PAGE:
If Italy’s two principal cities, Rome and Milan, were equivalent to a possible date for an evening which one would you choose? The capital, with its sublime crumbling architecture is the beauty to-die-for, but the Holy See’s sobering influence might make him a bit of a bore. So maybe, the latter, the industrial powerhouse of the country where fashion is the religion, is the confident, chic individual you’d want to whisk away.
Situated in northern Italy and the capital of the Lombardy region, Milan can trace its history back to Roman times when it was known as Mediolanum. An ideal way to get an initial impression of the place is a rooftop tour of the magnificent Duomo di Milano (Piazza del Duomo, duomomilano.it). This cathedral, which is the beating heart of the city- major streets either radiate from or encircle it – technically still isn’t finished, even though it’s construction began in the 14th century! Once on top of this mammoth pink and marble edifice (it’s 158 metres long, 92 metres wide and 108 metres high), I was greeted by the most awesome vista: a ballerina-dress pretty confection of sculpture-topped pinnacles pressed against an azure horizon.
Although homosexuality has officially been legal in Italy since 1890, the pervasive influence of the Catholic Church – hypocritically, considering the huge number of clergy in the closet – is part of the reason it has traditionally been frowned upon even up until quite recently. Nonetheless, anti-discrimination laws in employment have existed since 2003 and same-sex unions were recognised in June 2016. In respect of the modern LGBT scene in Milan, it is fairly diverse and there are a number of exciting venues (a few are located in the charming Porta Venezia district). In fact, it’sthe nation’s leading gay metropolis and is on a par with ones in comparably-sized European municipalities.
With off-white interiors, a chilled vibe and an outdoor terrace, the heterogeneous Blanco (viale Tunisia 13, blancomilano.it) is a great watering hole to start off an evening. Its twentysomething to late-50s patrons imbibe, converse and smooch along to pop, lounge and electronic sounds – often put on by live DJs (open daily from 7.45pm – 2am).
Also full of hipsters and the cool crowd is LGBT-establishment Mono (via Lecco 6). This minimalist, retro-styled bar cum eatery is the perfect spot for an aperitivo (pre-dinner drinks with snacks). Fortunately, there’s no elephant in the room or even a T-Rex in the cellar in another saloon geared to our clientele, L’Elephante (via Melzo 22). The only thing you’ll find there is a bevy of gregarious, bright young things, attracted by a place that’s funkier than James Brown’s dance moves – extravagant illumination and trendy seating abound.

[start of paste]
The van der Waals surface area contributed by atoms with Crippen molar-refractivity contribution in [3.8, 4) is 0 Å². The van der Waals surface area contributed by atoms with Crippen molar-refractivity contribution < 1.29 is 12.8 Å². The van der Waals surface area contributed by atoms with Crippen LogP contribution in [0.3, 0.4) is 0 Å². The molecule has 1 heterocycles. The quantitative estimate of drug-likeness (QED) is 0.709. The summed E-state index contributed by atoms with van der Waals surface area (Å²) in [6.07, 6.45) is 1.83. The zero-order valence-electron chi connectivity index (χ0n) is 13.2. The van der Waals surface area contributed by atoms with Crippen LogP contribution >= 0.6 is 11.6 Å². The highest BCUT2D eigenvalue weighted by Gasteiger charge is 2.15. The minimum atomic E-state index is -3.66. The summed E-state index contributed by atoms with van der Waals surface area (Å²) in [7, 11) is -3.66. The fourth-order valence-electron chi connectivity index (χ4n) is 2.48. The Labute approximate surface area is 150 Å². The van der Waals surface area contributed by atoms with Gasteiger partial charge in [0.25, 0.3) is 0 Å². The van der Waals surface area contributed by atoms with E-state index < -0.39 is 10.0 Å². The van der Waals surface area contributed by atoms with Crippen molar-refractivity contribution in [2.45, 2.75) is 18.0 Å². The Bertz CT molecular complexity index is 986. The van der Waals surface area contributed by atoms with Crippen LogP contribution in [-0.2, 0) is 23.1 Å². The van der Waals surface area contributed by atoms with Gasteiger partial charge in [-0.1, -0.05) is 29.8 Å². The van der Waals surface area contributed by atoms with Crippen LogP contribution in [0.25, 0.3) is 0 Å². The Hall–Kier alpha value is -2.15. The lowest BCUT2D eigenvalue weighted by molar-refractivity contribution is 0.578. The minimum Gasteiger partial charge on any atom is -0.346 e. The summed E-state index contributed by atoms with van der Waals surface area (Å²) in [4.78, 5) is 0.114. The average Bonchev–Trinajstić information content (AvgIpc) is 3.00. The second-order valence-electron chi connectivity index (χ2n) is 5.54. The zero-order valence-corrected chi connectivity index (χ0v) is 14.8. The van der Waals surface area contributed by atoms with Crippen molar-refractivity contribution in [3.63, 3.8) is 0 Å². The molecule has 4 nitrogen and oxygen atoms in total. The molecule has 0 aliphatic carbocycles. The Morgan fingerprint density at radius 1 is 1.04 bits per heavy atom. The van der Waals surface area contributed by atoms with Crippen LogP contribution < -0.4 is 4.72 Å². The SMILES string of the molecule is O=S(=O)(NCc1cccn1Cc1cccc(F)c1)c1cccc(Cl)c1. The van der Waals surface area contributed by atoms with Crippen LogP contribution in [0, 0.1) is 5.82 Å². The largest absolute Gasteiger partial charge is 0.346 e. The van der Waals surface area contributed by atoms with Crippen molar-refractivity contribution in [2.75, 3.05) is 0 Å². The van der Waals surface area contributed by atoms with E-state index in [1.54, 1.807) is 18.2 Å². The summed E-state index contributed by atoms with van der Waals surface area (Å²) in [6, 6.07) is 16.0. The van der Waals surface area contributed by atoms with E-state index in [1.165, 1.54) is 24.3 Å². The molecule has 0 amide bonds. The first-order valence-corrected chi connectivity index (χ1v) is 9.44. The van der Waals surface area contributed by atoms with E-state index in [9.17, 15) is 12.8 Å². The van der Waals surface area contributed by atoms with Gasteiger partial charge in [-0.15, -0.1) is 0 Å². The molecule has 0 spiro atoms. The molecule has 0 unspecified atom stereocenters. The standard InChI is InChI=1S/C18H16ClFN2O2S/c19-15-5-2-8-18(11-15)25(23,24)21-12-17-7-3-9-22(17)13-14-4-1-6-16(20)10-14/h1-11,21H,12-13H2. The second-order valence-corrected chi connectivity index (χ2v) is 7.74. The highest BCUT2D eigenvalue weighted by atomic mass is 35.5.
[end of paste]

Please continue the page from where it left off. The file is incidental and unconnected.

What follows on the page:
For those eager to party, it’s impossible not to have fun at One Way (via Felice Cavallotti 204, onewayclub.it). In the north of the city, this discotheque may be slightly kitsch – think black and white squared floor and naked Romanesque statues- but there’s a more than welcoming bunch of sassy, mixed-aged regulars. Recent themed nights include “Rodeo” and “Man at Work”. And look out for their strapping go-go dancers. Also, mosey along to the best alternative shindig in town, the Glitter Club (via Torino 64). In their devilish red and gold (the sofas) environs stomp your feet to a playlist featuring indie faves, electronica and commercial hits, while mingling with an assemblage of vivacious, bearded Glitz Boys. Plastic (via Gargano 15), which is a Milan institution as it’s been around since 1980, is a similar type of bash in terms of concept and tunes. Even though Saturday’s jamborees are €25, it’s basically worth that just for the space-age lighting, awesome atmosphere, and assortment of cute, zany revellers. Running since 2013, Milan Pride (milanopride.it) is a week of engaging activities and events towards the end of June that number a parade, movies, concerts, readings, theatre shows, workshops, debates, and sporting pursuits. Tens of thousands attended last year, with a key goal of the whole festival being to champion the value of diversity.
It would be as crazy as a person attempting to cut down a redwood with a penknife, if during your stop-over you didn’t try and see Leonardo da Vinci’s The Last Supper (turismo.milano.it). The iconic, nimbly-shaded portrayal ison the wall of the former Dominican convent of Santa Maria delle Grazie (Piazza di Santa Maria delle Grazie). For further evidence of this archetypal Renaissance man’s genius – until December 2018 – you can catch “The World of Leonardo” in the museum named after him (Piazza della Scala, leonardo3.net). It contains digitalised restorations of the Tuscan-born polymath’s paintings and life-size, operational models of a variety of his machines – the mechanical dragonfly, rapid fire crossbow, submarine, etc.
Milan is one of the big five when it comes to all things à la mode so check out the streets in and around the swankiest enclave, via Montenapoleone (and the splendid 1877-opened, glass-vaulted shopping arcade, Galleria Vittorio Emanuele II). Expect the usual suspects of designers: Armani, Comme des Garcons, Dolce and Gabbana, Missoni, Prada, and Versace. Yet, it’s not just the price tags in these stores that might make one weep, as in the country that invented the opera, this metropolis has its most famous venue, la Scala (via Filodrammatici 2, teatroallascala.org). After watching a performance from one of its six rows of gilded, tiered balconies, as with your entire sojourn in Italy, all you’ll be able to utter is bravo!